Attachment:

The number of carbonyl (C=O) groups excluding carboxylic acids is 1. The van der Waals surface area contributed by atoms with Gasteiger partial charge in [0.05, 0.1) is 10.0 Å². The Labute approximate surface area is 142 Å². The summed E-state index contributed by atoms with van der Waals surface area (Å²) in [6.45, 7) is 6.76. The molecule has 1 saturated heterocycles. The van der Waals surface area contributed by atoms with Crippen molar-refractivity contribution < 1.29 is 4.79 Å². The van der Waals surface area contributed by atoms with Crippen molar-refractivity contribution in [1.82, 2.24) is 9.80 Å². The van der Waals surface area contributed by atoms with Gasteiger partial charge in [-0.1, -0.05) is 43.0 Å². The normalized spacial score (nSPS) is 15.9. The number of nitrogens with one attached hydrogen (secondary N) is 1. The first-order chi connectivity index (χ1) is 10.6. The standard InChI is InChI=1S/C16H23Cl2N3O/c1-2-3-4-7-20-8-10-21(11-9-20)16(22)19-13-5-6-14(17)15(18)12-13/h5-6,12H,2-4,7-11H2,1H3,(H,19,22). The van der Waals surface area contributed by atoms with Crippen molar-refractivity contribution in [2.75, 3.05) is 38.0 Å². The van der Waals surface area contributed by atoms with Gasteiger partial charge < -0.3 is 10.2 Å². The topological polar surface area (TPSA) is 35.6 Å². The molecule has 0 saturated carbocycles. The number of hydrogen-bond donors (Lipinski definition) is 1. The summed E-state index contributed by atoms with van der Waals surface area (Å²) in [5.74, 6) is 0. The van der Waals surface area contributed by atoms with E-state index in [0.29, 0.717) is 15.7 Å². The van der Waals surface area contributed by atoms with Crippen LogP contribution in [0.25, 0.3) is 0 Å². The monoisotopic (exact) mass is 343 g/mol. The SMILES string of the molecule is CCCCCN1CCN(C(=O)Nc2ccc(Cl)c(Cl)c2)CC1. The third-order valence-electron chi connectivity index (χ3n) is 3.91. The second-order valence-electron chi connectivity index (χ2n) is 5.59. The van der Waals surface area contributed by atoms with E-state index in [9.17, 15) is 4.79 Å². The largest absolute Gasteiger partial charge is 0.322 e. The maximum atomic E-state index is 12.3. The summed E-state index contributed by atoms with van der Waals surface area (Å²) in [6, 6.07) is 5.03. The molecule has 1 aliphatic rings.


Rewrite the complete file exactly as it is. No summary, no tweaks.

The number of carbonyl (C=O) groups excluding carboxylic acids is 1. The van der Waals surface area contributed by atoms with Gasteiger partial charge in [0.05, 0.1) is 10.0 Å². The Labute approximate surface area is 142 Å². The summed E-state index contributed by atoms with van der Waals surface area (Å²) in [6.45, 7) is 6.76. The molecule has 1 saturated heterocycles. The van der Waals surface area contributed by atoms with Crippen molar-refractivity contribution < 1.29 is 4.79 Å². The van der Waals surface area contributed by atoms with Crippen molar-refractivity contribution in [1.82, 2.24) is 9.80 Å². The van der Waals surface area contributed by atoms with Gasteiger partial charge in [-0.1, -0.05) is 43.0 Å². The normalized spacial score (nSPS) is 15.9. The number of nitrogens with one attached hydrogen (secondary N) is 1. The first-order chi connectivity index (χ1) is 10.6. The standard InChI is InChI=1S/C16H23Cl2N3O/c1-2-3-4-7-20-8-10-21(11-9-20)16(22)19-13-5-6-14(17)15(18)12-13/h5-6,12H,2-4,7-11H2,1H3,(H,19,22). The van der Waals surface area contributed by atoms with Crippen molar-refractivity contribution in [2.75, 3.05) is 38.0 Å². The van der Waals surface area contributed by atoms with Gasteiger partial charge < -0.3 is 10.2 Å². The topological polar surface area (TPSA) is 35.6 Å². The molecule has 0 saturated carbocycles. The number of hydrogen-bond donors (Lipinski definition) is 1. The summed E-state index contributed by atoms with van der Waals surface area (Å²) in [5.74, 6) is 0. The van der Waals surface area contributed by atoms with E-state index in [0.29, 0.717) is 15.7 Å². The van der Waals surface area contributed by atoms with Crippen LogP contribution in [0.25, 0.3) is 0 Å². The monoisotopic (exact) mass is 343 g/mol. The SMILES string of the molecule is CCCCCN1CCN(C(=O)Nc2ccc(Cl)c(Cl)c2)CC1. The third-order valence-electron chi connectivity index (χ3n) is 3.91. The second-order valence-electron chi connectivity index (χ2n) is 5.59. The van der Waals surface area contributed by atoms with E-state index in [9.17, 15) is 4.79 Å². The largest absolute Gasteiger partial charge is 0.322 e. The maximum atomic E-state index is 12.3. The summed E-state index contributed by atoms with van der Waals surface area (Å²) in [6, 6.07) is 5.03. The molecule has 1 aliphatic rings.